Words by Makayla Crist
With winter still lingering in the high mountains, we almost made the decision to stay home. All four of us understood that the early trail conditions would have us hiking through a season’s worth of down trees, and glissading down steep, slick snow crossings. Knowing this thru-hike would be another challenging yet satisfying adventure, I was jumping at the chance to check it off my list and intimately experience the Tetons.
Time and warm weather were on our side, but snow still covered a significant portion of the trail. Stoke levels were running high as we awaited our guide’s ‘thumbs up’ signal to green light the 44-mile thru-hike on the Teton Crest Trail. When the time finally came to pick up our permits the Forest Ranger cautioned us about hiking northbound through Hurricane Pass and Paintbrush Divide. Crossing large, steep snow patches was the primary concern, but our optimistic mountain guide, Peter, assured us otherwise. So, through gritted teeth we said, "Let's just hope for the best, and if there is a patch of snow we can’t cross, we can turn around.”
We started our day with breakfast sandwiches and hot coffee before riding the tram to the top of Jackson Hole Mountain Resort. Our hike started from Corbet’s Cabin, famous for top of the world waffles, which definitely sent us off on the right foot. We connected onto the Teton Crest Trail via the Tram Trail and hit snow less than half of a mile into the hike. Knowing this would be a common obstacle, we tightened our shoelaces and continued forward.
The pre-hike jitters faded as we got deeper into the trail. With a fairly consistent plan in place, Death Canyon Ridge was our objective for night one- 13 miles today, 15 miles tomorrow, and 14 miles on the third day.
The temp rose to 75 degrees as we ascended 2,000 vertical feet with 45 pounds on our backs. It was day one and the struggle was real. Despite the fatigue setting in, Harriet, one of the group members, had us in light spirits after cracking jokes and giving out trail names. Mine was, First Blood. Regretfully fitting, as I was the first one to fall and cut my leg open.
We finally arrived on the shelf with a spectacular view of The Grand as the sun fell out of sight. Harriet and I set up our tent and started cooking camp quesadillas. The savory combo of chicken and cheese always tastes so good in the backcountry - especially while watching golden light fade off the distant Tetons. Sipping whiskey and sharing stories we whiled away the first few hours of the night before I wiggled into my sleeping bag, excited for the coming day.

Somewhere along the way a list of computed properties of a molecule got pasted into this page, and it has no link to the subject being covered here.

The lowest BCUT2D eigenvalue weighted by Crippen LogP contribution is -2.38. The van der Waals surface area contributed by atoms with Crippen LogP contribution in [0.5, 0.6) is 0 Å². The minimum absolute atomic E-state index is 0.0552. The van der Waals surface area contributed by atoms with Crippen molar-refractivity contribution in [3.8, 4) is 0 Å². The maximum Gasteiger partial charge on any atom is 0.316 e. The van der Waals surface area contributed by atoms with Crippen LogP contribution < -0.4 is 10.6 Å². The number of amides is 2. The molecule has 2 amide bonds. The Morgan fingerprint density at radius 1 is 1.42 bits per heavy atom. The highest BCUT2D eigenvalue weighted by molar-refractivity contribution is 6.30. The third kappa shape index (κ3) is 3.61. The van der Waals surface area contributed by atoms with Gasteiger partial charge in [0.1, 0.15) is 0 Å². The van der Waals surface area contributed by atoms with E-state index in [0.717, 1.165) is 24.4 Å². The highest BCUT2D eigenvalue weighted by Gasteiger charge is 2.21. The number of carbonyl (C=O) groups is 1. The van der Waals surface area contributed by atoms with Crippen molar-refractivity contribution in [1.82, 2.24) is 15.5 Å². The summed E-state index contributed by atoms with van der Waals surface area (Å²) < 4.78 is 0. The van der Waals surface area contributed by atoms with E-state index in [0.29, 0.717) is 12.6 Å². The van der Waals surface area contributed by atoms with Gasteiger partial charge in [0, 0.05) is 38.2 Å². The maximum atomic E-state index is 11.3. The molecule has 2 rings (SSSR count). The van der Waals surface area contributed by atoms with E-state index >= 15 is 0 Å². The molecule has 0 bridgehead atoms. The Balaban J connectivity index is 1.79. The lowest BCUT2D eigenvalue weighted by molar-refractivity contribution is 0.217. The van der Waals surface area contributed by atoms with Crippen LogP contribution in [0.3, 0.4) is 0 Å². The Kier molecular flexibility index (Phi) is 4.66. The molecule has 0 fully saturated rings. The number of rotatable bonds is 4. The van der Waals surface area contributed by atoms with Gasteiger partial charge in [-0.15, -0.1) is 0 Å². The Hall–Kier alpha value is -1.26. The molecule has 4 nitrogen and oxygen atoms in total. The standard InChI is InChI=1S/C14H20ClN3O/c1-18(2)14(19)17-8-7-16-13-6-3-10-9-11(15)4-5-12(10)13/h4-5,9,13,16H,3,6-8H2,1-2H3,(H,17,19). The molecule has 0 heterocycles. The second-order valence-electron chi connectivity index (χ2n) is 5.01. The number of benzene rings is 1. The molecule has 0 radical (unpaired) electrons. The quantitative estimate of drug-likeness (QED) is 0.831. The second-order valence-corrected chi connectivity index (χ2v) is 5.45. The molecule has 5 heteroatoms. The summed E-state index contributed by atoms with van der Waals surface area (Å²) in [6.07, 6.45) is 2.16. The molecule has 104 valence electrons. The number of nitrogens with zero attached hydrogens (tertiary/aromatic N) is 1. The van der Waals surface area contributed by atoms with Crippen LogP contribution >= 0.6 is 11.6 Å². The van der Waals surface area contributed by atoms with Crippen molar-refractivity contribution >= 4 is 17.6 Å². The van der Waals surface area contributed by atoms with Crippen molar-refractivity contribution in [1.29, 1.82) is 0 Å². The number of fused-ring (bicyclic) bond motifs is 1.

Soft light peered through my tent with hints of pink and grey clouds. My brain awoke trying to remember where I packed the instant coffee and breakfast burritos. We packed camp and fueled up for another day on the trail.
While hiking, we all shared stories of who we are and what our lives are like. It reaffirmed my belief that you get to know a person better on the trail than in day to day life.
As our hike got steeper and hotter, we stayed intent on reaching Hurricane Pass by nightfall. The Grand (elev. 13,776 ft) was now towering over us, and we knew we were getting close. The only problem was navigating our way down the snow covered trail to the South Fork camping zone. Harriet and Peter made their way to the edge to see if they could spot a safe path. The first switchback on the trail was impassable, but with a quick re-route we were able to bypass the dangerous snow crossing and make our way down easy breezy.
At around 5 pm, we reached the campsite and began setting up. We settled in, admired the views, ate, drank, and laughed until the sun faded slowly, calmly leaving us with a gentle hint of alpenglow lingering on the Grand. A contagious silence fell over our group as we admired the most amazing view we had seen so far. The light slowly faded into blue hour, as our group found its way into their sleeping bags to read a book, or continue gazing at the mountains. I took my last picture of the day and crept into my sleeping bag. I remembered feeling compelled to write a note about what it was like to witness what I had just experienced-
“It’s something that I could look at again, and again, and again. Without reason, or without knowing what it means. A place where you could just stand, and dream. Admiring this earth for hours without realization. Nothing could compete with this place, moment, and experience. I blame the phenomenal people standing right beside me. So in love - intertwined in the same adventure.”
Harriet and I woke to rain streaming through our tent. With such an amazing view we had opted to forego the rainfly and were now getting soaked. We hurried outside to put the vestibule on then scrambled back into the tent as fast as possible. It was 5:00am, and our tired bodies quickly drifted off for another hour of sleep before waking up to oatmeal and hot coffee.